To highlight this important distinction between cross-sectional and longitudinal study designs, consider the following simple example. Body fatness in girls is thought to increase just before or around menarche, leveling off approximately 4 years after menarche. Suppose that investigators are interested in determining the increase in body fatness in girls after menarche. In a cross-sectional study design, investigators might obtain measurements of percent body fat on two separate groups of girls: a group of 10-year-old girls (a pre-menarcheal cohort) and a group of 15-year-old girls (a post-menarcheal cohort). In this cross-sectional study design, direct comparison of the average percent body fat in the two groups of girls can be made using a two-sample (unpaired) t-test. This comparison does not provide an estimate of the change in body fatness as girls age from 10 to 15 years. The effect of growth or aging, an inherently within-individual effect, simply cannot be estimated from a cross-sectional study that does not obtain measures of how individuals change with time. In a cross-sectional study the effect of aging is potentially confounded with possible cohort effects. Put in a slightly different way, there are many characteristics that differentiate girls in these two different age groups that could distort the relationship between age and body fatness. On the other hand, a longitudinal study that measures a single cohort of girls at both ages 10 and 15 can provide a valid estimate of the change in body fatness as girls age. In the longitudinal study the analysis is based on a paired t-test, using the difference or change in percent body fat within each girl as the outcome variable. This within-individual comparison provides a valid estimate of the change in body fatness as girls age from 10 to 15 years. Moreover, since each girl acts as her own control, changes in percent body fat throughout the duration of the study are estimated free of any between-individual variation in body fatness.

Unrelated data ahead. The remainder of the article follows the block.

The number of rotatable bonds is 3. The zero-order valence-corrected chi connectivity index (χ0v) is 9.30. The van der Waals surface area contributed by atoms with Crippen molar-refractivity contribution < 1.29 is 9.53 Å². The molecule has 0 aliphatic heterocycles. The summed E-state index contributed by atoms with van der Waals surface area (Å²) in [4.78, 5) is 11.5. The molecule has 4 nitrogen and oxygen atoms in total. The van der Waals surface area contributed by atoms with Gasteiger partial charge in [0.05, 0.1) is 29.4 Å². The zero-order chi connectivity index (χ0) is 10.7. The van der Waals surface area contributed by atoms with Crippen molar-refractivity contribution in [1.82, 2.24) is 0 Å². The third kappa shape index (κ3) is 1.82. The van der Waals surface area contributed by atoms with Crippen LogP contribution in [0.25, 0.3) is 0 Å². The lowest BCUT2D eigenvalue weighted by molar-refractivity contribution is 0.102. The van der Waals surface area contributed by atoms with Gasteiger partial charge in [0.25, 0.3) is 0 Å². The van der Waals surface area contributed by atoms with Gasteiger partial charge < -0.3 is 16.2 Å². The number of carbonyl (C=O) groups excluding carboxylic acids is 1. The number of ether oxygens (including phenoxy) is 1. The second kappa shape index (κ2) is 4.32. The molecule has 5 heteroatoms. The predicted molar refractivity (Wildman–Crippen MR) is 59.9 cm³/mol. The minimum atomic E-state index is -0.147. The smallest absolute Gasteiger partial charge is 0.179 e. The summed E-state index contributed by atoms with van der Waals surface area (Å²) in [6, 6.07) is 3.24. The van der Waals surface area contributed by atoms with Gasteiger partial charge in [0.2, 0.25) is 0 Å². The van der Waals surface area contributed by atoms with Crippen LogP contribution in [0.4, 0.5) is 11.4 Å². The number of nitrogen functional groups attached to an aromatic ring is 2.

A distinctive feature of longitudinal data is that they are clustered. In longitudinal studies the clusters are composed of the repeated measurements obtained from a single individual at different occasions. Observations within a cluster will typically exhibit positive correlation, and this correlation must be accounted for in the analysis. Longitudinal data also have a temporal order; the first measurement within a cluster necessarily comes before the second measurement, and so on. The ordering of the repeated measures has important implications for analysis. There are, however, many studies in the health sciences that are not longitudinal in this sense but which give rise to data that are clustered or cluster-correlated. For example, clustered data commonly arise when intact groups are randomized to health interventions or when naturally occurring groups in the population are randomly sampled. An example of the former is group-randomized trials. In a group-randomized trial, also known as a cluster-randomized trial, groups of individuals, rather than each individual alone, are randomized to different treatments or health interventions. Data on the health outcomes of interest are obtained on all individuals within a group. Alternatively, clustered data can arise from random sampling of naturally occurring groups in the population. Families, households, hospital wards, medical practices, neighborhoods, and schools are all instances of naturally occurring clusters in the population that might be the primary sampling units in a study. Finally, clustered data can arise when data on the health outcome of interest are simultaneously obtained either from multiple raters or from different measurement instruments.